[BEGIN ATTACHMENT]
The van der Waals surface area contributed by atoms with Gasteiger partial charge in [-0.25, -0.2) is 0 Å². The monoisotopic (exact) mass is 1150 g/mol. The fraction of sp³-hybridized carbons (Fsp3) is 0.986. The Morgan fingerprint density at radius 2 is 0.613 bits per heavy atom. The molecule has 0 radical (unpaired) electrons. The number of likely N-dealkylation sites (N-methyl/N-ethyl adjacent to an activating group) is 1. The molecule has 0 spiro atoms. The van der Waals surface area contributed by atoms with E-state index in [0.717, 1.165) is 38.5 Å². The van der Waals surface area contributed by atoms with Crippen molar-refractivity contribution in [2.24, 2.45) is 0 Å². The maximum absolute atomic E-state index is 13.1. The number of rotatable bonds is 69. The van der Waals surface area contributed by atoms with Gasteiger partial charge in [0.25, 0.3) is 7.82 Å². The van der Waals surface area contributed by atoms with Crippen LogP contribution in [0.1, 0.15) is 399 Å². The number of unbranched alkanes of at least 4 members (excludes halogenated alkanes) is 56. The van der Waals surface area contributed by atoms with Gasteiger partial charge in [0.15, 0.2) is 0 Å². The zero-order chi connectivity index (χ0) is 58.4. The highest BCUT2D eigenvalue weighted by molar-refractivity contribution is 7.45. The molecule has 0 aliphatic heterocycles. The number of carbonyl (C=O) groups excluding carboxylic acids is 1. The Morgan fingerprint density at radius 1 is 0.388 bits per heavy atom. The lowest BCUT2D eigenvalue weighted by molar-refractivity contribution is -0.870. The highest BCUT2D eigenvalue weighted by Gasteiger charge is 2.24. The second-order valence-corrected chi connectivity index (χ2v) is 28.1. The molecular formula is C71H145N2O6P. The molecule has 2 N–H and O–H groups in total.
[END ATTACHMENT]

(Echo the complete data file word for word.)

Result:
The van der Waals surface area contributed by atoms with Gasteiger partial charge in [-0.25, -0.2) is 0 Å². The monoisotopic (exact) mass is 1150 g/mol. The fraction of sp³-hybridized carbons (Fsp3) is 0.986. The Morgan fingerprint density at radius 2 is 0.613 bits per heavy atom. The molecule has 0 radical (unpaired) electrons. The number of likely N-dealkylation sites (N-methyl/N-ethyl adjacent to an activating group) is 1. The molecule has 0 spiro atoms. The van der Waals surface area contributed by atoms with E-state index in [0.717, 1.165) is 38.5 Å². The van der Waals surface area contributed by atoms with Crippen molar-refractivity contribution in [2.24, 2.45) is 0 Å². The maximum absolute atomic E-state index is 13.1. The number of rotatable bonds is 69. The van der Waals surface area contributed by atoms with Gasteiger partial charge in [0.25, 0.3) is 7.82 Å². The van der Waals surface area contributed by atoms with Crippen LogP contribution in [0.1, 0.15) is 399 Å². The number of unbranched alkanes of at least 4 members (excludes halogenated alkanes) is 56. The van der Waals surface area contributed by atoms with Gasteiger partial charge in [0.15, 0.2) is 0 Å². The zero-order chi connectivity index (χ0) is 58.4. The highest BCUT2D eigenvalue weighted by molar-refractivity contribution is 7.45. The molecule has 0 aliphatic heterocycles. The number of carbonyl (C=O) groups excluding carboxylic acids is 1. The Morgan fingerprint density at radius 1 is 0.388 bits per heavy atom. The lowest BCUT2D eigenvalue weighted by molar-refractivity contribution is -0.870. The highest BCUT2D eigenvalue weighted by Gasteiger charge is 2.24. The second-order valence-corrected chi connectivity index (χ2v) is 28.1. The molecular formula is C71H145N2O6P. The molecule has 2 N–H and O–H groups in total.